• The Proximity Issue

    Too Close to Call

    The Proximity Issue
    Too close

    Letters

    Too Close to Call

    It’s a small world, after all.

    On any given day, I get a few hundred updates from old friends around the world. Jokes and memories and this-made-me-think-of-yous interrupt whatever loneliness or concentration I’m in with a warm reminder of the active connections I have to people I’ve met on the various adventures of past lives: fellow travellers, organizers, radicals, scholars, neighbors, roommates. It feels normal to see their faces on my phone. Photos of children I’ve never met smiling up at my friends, their parents. Videos of protests, demonstrations, and blockades where, if you pause the playback at just the right moment, you can make out a familiar silhouette in the smoky background.

    But there is a dark side to this momentary comfort, too. An omen of distance. The knowledge that we can’t all be in the same place at the same time, that we can’t be together.

    In the aftermath of the 2016 US Presidential Election, the notifications began accelerating. It’s like no one knew what to do. “OK, I’m finally downloading privacy software,” one friend confided. “Who do I even talk to about antifa organizing?” an old roommate asked. “I’m actually a little afraid, I guess I’ll organize a punk show,” a friend from my youth said in a text thread that reminded me we hadn’t spoken in over a year. Of course, there was a flood of local invitations after the election: to protest, to emergency salons, community dinners, get-togethers in living rooms and apartments. But more than anything, I was hearing from the people I have come to know over the years. People looking for a familiar friend in a distant, alienating moment. These contacts and connections that spread around the country, around the world, held together not by our vicinity, but our shared story.

    I slept on her couch in Olympia Washington for a few weeks. *Like.* I met these kids at that one protest. *Heart.* I went to school with this person, and we made the craziest backyard movies. *Comment.* I think this person is a friend I met through this other person, and that person there is the ex-wife of that relative from a few years ago. *Read timeline.*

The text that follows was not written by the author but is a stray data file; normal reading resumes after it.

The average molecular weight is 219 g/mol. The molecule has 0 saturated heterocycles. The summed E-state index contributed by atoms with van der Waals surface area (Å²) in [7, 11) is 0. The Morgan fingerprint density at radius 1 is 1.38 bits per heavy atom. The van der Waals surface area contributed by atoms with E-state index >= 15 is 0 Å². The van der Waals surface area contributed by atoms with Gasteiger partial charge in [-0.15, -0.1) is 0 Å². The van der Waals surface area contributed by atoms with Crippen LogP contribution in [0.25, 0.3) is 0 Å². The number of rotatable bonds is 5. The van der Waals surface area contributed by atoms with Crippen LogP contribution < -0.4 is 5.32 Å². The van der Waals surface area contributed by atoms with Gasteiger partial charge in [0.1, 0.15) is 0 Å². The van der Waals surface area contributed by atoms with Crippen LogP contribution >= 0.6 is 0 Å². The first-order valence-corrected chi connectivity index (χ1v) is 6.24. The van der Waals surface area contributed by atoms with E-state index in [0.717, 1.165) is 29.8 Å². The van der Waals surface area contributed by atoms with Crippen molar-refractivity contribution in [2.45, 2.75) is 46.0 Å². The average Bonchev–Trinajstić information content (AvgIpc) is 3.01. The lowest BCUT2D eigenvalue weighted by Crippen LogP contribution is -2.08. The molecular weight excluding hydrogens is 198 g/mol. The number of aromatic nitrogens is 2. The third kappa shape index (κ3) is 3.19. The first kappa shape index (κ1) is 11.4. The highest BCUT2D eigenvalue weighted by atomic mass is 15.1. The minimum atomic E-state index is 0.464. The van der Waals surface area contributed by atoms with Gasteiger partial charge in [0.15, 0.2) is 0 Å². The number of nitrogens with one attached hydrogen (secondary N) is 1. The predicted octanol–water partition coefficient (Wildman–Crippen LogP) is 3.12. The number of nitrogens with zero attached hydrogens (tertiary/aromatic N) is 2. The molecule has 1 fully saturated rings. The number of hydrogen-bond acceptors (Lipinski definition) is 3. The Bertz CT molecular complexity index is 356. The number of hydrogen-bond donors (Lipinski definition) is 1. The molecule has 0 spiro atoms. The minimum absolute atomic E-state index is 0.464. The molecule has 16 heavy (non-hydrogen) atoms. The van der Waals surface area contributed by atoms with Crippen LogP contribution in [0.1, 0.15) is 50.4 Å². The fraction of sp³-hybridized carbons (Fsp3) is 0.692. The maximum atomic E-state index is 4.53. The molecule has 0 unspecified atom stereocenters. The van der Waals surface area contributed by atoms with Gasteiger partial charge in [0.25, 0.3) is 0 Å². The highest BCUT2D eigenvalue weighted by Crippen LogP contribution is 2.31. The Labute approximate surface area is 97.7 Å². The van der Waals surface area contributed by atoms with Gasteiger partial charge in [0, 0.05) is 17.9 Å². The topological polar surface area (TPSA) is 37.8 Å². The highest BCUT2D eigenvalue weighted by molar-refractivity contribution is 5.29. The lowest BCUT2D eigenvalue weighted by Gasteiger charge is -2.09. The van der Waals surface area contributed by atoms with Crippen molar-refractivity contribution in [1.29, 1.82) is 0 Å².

That week after the election sharpened the focus on my own network. The lattice of friendships that seem to be active, maintained, present in my life that are, in fact, echoes of an old world. All of these relationships that might have faded with time haven’t. They’re real. In my life, every day. I suspect the same is true of me for others – how do we even know each other? And how come we are so familiar with what is going on in one another’s lives? Does it really matter at this point? We’re digital neighbors now.


    I can’t help but think that at some point a few years ago, most of us put our heads down to our phones and haven’t really looked up since. Call it escapism, call it voluntary association, call it an addiction – whatever it is, it seems nearly permanent. Why was that electoral college map so scary to so many? A few pockets of soft liberals surrounded by an ocean of angry conservatives. Hardly a map of the “real world”, where voting barely represents any real sentiment and political views stretch out into a wide spectrum of subtle affinities and animosities. Most of my friends don’t really find the blue spots much safer or politically desirable. But even my own steely refusal to participate in electoral politics felt weak in the knees the day after the election, and my sense is the whimper of “anyone but Trump ...” still floats out of us even if it’s shameful and inaudible. We face a truly dark possible future, and it’s hard to see what could lie ahead that isn’t danger.

    For many, myself included, who moved from rural or suburban middle America into a dense urban center, it’s tempting to abandon hope for the smaller places; to condemn those places to poverty, or privilege, or segregation, or foolish nationalism. But let’s not forget the radical spirit that emerges there. From North Dakota to West Florissant.

    I spent a decade on community-focused autonomy projects in my own rural American home place – organizing decentralized free grocery networks, mutual aid lists, anti-racist and anti-poverty coalition building, political prisoner support work, and so many foolhardy radical schemes of one sort or another. I came away from it with friendships that would last a lifetime, now spread widely across time zones.

    As I consider my own networks now, I wonder if the same formations could occur for the generations coming up behind me. If young people will be able to step out of the radical conversations happening online and find each other in the towns and derelict cities that speckle the middle of the United States where previous DIY and anti-authoritarian communities have emerged in the past.